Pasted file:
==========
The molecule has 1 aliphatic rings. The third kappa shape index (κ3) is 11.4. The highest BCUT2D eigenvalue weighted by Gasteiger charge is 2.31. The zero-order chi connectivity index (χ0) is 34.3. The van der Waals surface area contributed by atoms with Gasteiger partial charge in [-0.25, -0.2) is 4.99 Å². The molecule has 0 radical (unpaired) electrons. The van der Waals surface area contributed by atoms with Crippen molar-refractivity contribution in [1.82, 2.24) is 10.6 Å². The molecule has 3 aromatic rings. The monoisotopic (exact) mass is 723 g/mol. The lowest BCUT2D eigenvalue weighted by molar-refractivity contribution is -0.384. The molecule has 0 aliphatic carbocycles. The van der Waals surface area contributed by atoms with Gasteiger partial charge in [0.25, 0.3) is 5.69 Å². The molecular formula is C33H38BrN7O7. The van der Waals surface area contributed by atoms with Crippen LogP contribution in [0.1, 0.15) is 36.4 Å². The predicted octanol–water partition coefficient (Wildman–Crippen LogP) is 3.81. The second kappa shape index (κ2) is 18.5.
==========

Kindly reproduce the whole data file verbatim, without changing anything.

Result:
The molecule has 1 aliphatic rings. The third kappa shape index (κ3) is 11.4. The highest BCUT2D eigenvalue weighted by Gasteiger charge is 2.31. The zero-order chi connectivity index (χ0) is 34.3. The van der Waals surface area contributed by atoms with Gasteiger partial charge in [-0.25, -0.2) is 4.99 Å². The molecule has 0 radical (unpaired) electrons. The van der Waals surface area contributed by atoms with Crippen molar-refractivity contribution in [1.82, 2.24) is 10.6 Å². The molecule has 3 aromatic rings. The monoisotopic (exact) mass is 723 g/mol. The lowest BCUT2D eigenvalue weighted by molar-refractivity contribution is -0.384. The molecule has 0 aliphatic carbocycles. The van der Waals surface area contributed by atoms with Gasteiger partial charge in [0.25, 0.3) is 5.69 Å². The molecular formula is C33H38BrN7O7. The van der Waals surface area contributed by atoms with Crippen LogP contribution in [0.1, 0.15) is 36.4 Å². The predicted octanol–water partition coefficient (Wildman–Crippen LogP) is 3.81. The second kappa shape index (κ2) is 18.5.